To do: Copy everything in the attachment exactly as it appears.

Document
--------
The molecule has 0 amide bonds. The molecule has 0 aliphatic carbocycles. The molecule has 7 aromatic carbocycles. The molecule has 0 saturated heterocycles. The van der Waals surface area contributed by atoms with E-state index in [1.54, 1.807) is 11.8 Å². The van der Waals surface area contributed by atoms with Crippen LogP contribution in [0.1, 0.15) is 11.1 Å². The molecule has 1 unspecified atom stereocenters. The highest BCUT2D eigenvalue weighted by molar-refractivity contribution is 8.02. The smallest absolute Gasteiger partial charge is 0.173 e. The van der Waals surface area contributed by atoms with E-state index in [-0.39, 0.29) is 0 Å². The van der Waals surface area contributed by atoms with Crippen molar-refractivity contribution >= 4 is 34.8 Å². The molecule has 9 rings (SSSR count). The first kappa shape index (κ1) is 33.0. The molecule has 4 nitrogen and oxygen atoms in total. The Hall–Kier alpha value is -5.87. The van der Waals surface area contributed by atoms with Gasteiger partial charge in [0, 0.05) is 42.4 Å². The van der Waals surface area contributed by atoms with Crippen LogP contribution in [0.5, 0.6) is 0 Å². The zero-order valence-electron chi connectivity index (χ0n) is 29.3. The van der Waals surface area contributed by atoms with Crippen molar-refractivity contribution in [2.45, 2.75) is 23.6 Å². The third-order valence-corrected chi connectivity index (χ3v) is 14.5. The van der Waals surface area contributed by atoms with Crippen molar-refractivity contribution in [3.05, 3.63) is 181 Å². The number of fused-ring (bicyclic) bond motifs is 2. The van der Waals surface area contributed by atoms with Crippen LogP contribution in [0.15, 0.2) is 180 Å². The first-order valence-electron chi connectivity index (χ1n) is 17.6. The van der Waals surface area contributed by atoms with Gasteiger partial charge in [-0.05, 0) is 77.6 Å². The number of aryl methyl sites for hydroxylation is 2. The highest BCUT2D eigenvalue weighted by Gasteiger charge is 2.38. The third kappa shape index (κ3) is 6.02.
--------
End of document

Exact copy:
The molecule has 0 amide bonds. The molecule has 0 aliphatic carbocycles. The molecule has 7 aromatic carbocycles. The molecule has 0 saturated heterocycles. The van der Waals surface area contributed by atoms with E-state index in [1.54, 1.807) is 11.8 Å². The van der Waals surface area contributed by atoms with Crippen LogP contribution in [0.1, 0.15) is 11.1 Å². The molecule has 1 unspecified atom stereocenters. The highest BCUT2D eigenvalue weighted by molar-refractivity contribution is 8.02. The smallest absolute Gasteiger partial charge is 0.173 e. The van der Waals surface area contributed by atoms with E-state index in [-0.39, 0.29) is 0 Å². The van der Waals surface area contributed by atoms with Crippen molar-refractivity contribution >= 4 is 34.8 Å². The molecule has 9 rings (SSSR count). The first kappa shape index (κ1) is 33.0. The molecule has 4 nitrogen and oxygen atoms in total. The Hall–Kier alpha value is -5.87. The van der Waals surface area contributed by atoms with Gasteiger partial charge in [0, 0.05) is 42.4 Å². The van der Waals surface area contributed by atoms with Crippen LogP contribution in [0.5, 0.6) is 0 Å². The zero-order valence-electron chi connectivity index (χ0n) is 29.3. The van der Waals surface area contributed by atoms with Crippen molar-refractivity contribution in [2.45, 2.75) is 23.6 Å². The third-order valence-corrected chi connectivity index (χ3v) is 14.5. The van der Waals surface area contributed by atoms with Crippen molar-refractivity contribution in [3.05, 3.63) is 181 Å². The number of fused-ring (bicyclic) bond motifs is 2. The van der Waals surface area contributed by atoms with Crippen LogP contribution in [0.15, 0.2) is 180 Å². The first-order valence-electron chi connectivity index (χ1n) is 17.6. The van der Waals surface area contributed by atoms with Gasteiger partial charge in [-0.05, 0) is 77.6 Å². The number of aryl methyl sites for hydroxylation is 2. The highest BCUT2D eigenvalue weighted by Gasteiger charge is 2.38. The third kappa shape index (κ3) is 6.02.